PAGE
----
Spring Cleaning: How Long Should I Keep My Records?

| May 04, 2017
Share |


Documents have a way of stacking up. I don’t like to hang on to paper any longer than I have to. Here is a quick reference guide I recommend for document retention:

Tax Returns:

  • Keep tax returns indefinitely. You only need the supporting documentation for 3-4 years, or the time that the IRS allows for amendments and audits.
  • Keep records indefinitely if you do not file a return or if you have a fraudulent return.

Investment, Bank and Credit Card Statements:

  • 3 years and stored with your supporting tax documents.
  • 7 years for loans that have been paid off.
  • Banks are required to keep records of checking and savings accounts for 5 years.

Property Records:

  • Home improvements increase the tax basis of your property and are needed when you sell your home. Keep for 3 years after the sale of the home.
  • Keep records until the statute of limitations expires for the year in which you dispose of the property. Here is a quick California reference guide: http://www.courts.ca.gov/9618.htm. Ask your attorney if you are not sure.

Estate Planning Documents:

  • 7 years after the beneficiaries, the IRS, and the creditors are paid and the estate is fully settled.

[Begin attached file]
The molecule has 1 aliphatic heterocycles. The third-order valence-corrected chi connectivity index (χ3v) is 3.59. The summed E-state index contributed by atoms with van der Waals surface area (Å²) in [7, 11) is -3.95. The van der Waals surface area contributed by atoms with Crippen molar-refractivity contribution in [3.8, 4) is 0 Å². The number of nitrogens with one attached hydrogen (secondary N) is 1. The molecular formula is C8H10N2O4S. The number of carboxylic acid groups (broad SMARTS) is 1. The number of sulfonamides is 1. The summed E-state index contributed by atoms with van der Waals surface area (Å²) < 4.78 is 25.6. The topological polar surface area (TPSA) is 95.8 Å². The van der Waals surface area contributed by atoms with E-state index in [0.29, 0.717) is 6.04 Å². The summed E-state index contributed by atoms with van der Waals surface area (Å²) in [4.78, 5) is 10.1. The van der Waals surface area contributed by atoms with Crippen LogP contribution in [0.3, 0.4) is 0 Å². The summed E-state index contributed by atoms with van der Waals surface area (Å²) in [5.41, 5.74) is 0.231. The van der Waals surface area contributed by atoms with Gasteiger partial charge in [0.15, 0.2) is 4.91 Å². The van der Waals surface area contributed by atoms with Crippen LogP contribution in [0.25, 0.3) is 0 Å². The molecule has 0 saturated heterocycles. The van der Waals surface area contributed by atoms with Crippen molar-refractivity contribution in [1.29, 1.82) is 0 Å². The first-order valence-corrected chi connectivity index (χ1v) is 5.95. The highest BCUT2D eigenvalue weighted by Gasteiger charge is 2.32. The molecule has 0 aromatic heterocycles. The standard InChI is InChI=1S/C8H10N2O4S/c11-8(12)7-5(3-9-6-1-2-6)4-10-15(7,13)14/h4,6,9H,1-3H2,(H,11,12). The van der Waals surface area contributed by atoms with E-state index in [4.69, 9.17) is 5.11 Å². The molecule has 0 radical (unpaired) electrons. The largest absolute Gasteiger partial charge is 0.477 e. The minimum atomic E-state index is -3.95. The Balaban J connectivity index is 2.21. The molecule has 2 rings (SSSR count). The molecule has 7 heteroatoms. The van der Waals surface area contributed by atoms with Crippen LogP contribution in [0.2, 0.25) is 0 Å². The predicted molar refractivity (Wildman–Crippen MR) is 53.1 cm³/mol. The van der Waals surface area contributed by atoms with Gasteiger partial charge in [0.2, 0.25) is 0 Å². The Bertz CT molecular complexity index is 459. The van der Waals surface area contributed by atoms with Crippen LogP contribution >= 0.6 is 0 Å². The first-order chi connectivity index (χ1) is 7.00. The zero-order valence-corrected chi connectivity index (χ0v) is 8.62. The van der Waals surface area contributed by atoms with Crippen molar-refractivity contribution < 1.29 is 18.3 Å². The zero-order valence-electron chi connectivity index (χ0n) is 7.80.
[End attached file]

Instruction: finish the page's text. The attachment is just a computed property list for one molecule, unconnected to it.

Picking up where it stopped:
A word of caution!

  • Never throw away documents with your personal information on them. Invest in a shredder or find a trusted shredding service.
  • Keep your documents safe from damage or theft.
  • If you are electronically archiving your documents, back them up.
  • Only use complex passwords: 9+ characters with upper, lower case, numbers, and at least one symbol. Change your password at least once a year or as soon as you’ve had an incident on your computer.
  • Only use cloud storage that has fully encrypted software.

I hope this aids your spring-cleaning efforts. If you have questions, please reach out for more information.

Disclaimer: *Sage Path Solutions does not provide individual tax or legal advice. Clients should review tax and legal questions with their own tax and legal advisors. For more information, please refer to Laurel Wealth Advisors, LLC most recent Form ADV Part 2A which may be found at www.adviserinfo.sec.gov.

Share |